USRF Research

"3-D Ultrasound Device for
Rapid Determination of Bladder Volume
From the September, 1997 issue of Urology (Volume 50, No. 3)

Leonard S. Marks, Frederick J. Dorey, Maria Luz Macairan, Cindy Park, and Jean B. deKernion (USRF and UCLA Urology Department)

Objectives. We sought to assess accuracy, reliability, and clinical utility in the non-invasive determination of bladder volume, using an automated, compact 3-D ultrasound device.

Methods. 249 adult outpatients were prospectively tested for accuracy (n=182), by comparing scan vs. catheter volumes, or reliability (n=67), by comparing the scan readings of two independent observers. Two models of the bladder scan device were tested (BVI-2500, 1994 and 1995 models).

Results. Scan and catheter volumes were correlated (y=1.02x + 12.6, R2=0.90, p<0.001) across a range of zero to 1015 cc, regardless of which machine model was used. Scan volume underestimated catheter volume by an average of 10 cc in males and 20 cc in females. If a scan-predicted volume > 100 cc were used as a cut-point for clinical importance, then the device exhibited a sensitivity of 97%, a specificity of 91%, and an overall accuracy of 94%. These results were not affected by age, gender, height, weight, diagnosis, uterine presence/prostate size, or user experience. The two observers, one a graduate physician and the other a college student, achieved essentially the same volume determinations (y=0.96x + 0.13, R2=0.90, p<0.001).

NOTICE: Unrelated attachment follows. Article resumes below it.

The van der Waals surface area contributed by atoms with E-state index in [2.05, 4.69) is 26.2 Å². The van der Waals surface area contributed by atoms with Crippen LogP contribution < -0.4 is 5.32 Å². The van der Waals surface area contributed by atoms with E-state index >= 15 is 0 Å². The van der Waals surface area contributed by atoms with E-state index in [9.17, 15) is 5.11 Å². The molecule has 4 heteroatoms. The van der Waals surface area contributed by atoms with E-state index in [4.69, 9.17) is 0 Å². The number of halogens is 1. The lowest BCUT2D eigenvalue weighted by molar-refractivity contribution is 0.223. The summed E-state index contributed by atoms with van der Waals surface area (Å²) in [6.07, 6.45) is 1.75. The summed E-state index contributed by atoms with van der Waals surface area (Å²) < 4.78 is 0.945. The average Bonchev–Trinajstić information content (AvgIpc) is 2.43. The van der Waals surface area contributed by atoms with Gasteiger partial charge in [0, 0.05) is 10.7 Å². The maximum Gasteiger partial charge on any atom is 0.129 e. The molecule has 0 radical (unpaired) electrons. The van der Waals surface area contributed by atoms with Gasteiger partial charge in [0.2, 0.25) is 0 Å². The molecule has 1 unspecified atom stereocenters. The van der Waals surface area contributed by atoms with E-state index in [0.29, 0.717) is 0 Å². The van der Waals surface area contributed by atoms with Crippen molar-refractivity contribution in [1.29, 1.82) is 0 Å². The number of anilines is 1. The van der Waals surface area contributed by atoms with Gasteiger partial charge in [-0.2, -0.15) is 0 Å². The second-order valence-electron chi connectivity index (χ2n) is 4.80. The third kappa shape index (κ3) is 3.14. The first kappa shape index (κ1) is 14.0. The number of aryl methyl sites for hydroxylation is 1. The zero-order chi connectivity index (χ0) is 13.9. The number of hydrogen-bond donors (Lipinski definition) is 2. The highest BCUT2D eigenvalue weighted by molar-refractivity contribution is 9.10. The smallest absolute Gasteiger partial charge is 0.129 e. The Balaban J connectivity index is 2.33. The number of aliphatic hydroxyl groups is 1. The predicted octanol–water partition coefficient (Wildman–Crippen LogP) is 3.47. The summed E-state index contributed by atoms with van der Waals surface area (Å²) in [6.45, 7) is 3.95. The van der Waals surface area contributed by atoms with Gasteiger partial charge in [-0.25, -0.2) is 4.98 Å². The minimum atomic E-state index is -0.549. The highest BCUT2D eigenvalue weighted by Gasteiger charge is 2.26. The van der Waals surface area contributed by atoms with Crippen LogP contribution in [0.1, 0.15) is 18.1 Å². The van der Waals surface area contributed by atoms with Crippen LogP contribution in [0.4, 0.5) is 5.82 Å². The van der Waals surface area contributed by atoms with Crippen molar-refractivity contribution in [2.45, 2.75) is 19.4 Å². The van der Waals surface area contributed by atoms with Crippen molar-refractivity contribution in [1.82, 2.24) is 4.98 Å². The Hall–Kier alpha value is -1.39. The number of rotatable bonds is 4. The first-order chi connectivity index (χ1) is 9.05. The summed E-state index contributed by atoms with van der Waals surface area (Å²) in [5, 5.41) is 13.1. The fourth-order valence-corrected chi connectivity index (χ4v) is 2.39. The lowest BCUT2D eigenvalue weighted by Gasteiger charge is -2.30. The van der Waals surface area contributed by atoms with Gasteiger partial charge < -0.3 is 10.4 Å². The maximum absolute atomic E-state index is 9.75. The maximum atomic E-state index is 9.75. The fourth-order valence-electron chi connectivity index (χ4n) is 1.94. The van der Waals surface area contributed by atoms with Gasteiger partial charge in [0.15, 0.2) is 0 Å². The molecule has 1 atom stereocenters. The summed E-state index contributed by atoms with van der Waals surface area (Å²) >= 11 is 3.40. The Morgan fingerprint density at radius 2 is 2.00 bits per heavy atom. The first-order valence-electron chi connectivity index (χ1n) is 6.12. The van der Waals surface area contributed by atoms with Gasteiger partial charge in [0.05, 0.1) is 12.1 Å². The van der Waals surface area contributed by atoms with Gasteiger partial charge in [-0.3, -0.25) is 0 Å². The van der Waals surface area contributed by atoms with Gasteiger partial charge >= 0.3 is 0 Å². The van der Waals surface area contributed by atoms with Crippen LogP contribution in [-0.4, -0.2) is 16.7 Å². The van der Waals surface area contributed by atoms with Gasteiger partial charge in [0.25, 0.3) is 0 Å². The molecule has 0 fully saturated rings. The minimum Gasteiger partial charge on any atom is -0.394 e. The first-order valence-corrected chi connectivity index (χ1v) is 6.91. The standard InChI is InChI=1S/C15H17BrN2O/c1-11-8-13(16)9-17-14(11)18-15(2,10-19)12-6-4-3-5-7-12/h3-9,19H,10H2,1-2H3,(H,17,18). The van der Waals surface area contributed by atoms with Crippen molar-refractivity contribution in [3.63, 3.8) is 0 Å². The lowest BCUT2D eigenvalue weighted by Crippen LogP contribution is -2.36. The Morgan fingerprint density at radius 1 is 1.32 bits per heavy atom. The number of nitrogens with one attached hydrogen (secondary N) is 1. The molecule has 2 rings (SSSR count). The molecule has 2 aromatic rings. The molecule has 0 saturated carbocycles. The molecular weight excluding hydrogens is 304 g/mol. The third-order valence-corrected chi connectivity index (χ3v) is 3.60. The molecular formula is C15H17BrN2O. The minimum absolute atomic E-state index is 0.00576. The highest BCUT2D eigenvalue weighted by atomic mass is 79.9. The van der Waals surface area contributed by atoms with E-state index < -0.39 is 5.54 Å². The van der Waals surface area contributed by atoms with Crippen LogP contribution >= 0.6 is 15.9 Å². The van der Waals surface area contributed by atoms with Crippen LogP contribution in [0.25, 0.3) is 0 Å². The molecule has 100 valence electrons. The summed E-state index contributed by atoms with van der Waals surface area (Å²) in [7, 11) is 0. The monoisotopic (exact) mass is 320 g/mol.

Conclusions. Volume determinations obtained with the bladder scan device are accurate and reliable in adult outpatients. A special technician is not required. These results may be attributable to use of automated planimetry and 3-D volumetry, rather than a fixed geometric formula, to custom-measure each bladder shape.

Back to "Weak Bladdder?" Treatment May Be Non-Invasive; Hi-Tech Biofeedback

this is a navigational image map, please load this image to continue.